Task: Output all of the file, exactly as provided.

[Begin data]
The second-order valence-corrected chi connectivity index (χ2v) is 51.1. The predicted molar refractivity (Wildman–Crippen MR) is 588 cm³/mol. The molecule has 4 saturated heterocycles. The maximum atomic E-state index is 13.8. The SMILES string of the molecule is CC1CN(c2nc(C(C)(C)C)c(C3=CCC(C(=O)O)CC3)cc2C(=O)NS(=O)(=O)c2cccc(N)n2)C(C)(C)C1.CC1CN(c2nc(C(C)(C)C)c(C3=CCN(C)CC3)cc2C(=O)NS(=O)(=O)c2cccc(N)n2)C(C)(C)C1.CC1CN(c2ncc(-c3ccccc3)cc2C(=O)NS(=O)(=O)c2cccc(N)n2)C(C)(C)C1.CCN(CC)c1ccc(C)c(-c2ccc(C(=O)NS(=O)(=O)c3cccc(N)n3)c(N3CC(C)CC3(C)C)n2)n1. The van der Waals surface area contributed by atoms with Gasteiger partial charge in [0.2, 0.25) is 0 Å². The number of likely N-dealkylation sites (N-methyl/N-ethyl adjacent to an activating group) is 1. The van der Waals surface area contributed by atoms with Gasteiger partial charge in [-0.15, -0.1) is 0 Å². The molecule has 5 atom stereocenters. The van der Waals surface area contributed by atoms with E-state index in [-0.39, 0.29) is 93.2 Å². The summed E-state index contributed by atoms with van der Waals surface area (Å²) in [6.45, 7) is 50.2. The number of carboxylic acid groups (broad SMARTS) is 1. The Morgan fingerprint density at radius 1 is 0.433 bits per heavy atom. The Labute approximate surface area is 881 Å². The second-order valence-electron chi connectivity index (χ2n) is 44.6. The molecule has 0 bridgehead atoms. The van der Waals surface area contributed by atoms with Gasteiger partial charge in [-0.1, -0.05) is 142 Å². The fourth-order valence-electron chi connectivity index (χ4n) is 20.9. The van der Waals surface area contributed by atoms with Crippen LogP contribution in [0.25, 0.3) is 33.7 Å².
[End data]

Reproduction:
The second-order valence-corrected chi connectivity index (χ2v) is 51.1. The predicted molar refractivity (Wildman–Crippen MR) is 588 cm³/mol. The molecule has 4 saturated heterocycles. The maximum atomic E-state index is 13.8. The SMILES string of the molecule is CC1CN(c2nc(C(C)(C)C)c(C3=CCC(C(=O)O)CC3)cc2C(=O)NS(=O)(=O)c2cccc(N)n2)C(C)(C)C1.CC1CN(c2nc(C(C)(C)C)c(C3=CCN(C)CC3)cc2C(=O)NS(=O)(=O)c2cccc(N)n2)C(C)(C)C1.CC1CN(c2ncc(-c3ccccc3)cc2C(=O)NS(=O)(=O)c2cccc(N)n2)C(C)(C)C1.CCN(CC)c1ccc(C)c(-c2ccc(C(=O)NS(=O)(=O)c3cccc(N)n3)c(N3CC(C)CC3(C)C)n2)n1. The van der Waals surface area contributed by atoms with Gasteiger partial charge in [0.2, 0.25) is 0 Å². The number of likely N-dealkylation sites (N-methyl/N-ethyl adjacent to an activating group) is 1. The van der Waals surface area contributed by atoms with Gasteiger partial charge in [-0.15, -0.1) is 0 Å². The molecule has 5 atom stereocenters. The van der Waals surface area contributed by atoms with E-state index in [-0.39, 0.29) is 93.2 Å². The summed E-state index contributed by atoms with van der Waals surface area (Å²) in [6.45, 7) is 50.2. The number of carboxylic acid groups (broad SMARTS) is 1. The Morgan fingerprint density at radius 1 is 0.433 bits per heavy atom. The Labute approximate surface area is 881 Å². The second-order valence-electron chi connectivity index (χ2n) is 44.6. The molecule has 0 bridgehead atoms. The van der Waals surface area contributed by atoms with Gasteiger partial charge in [-0.1, -0.05) is 142 Å². The fourth-order valence-electron chi connectivity index (χ4n) is 20.9. The van der Waals surface area contributed by atoms with Crippen LogP contribution in [0.25, 0.3) is 33.7 Å².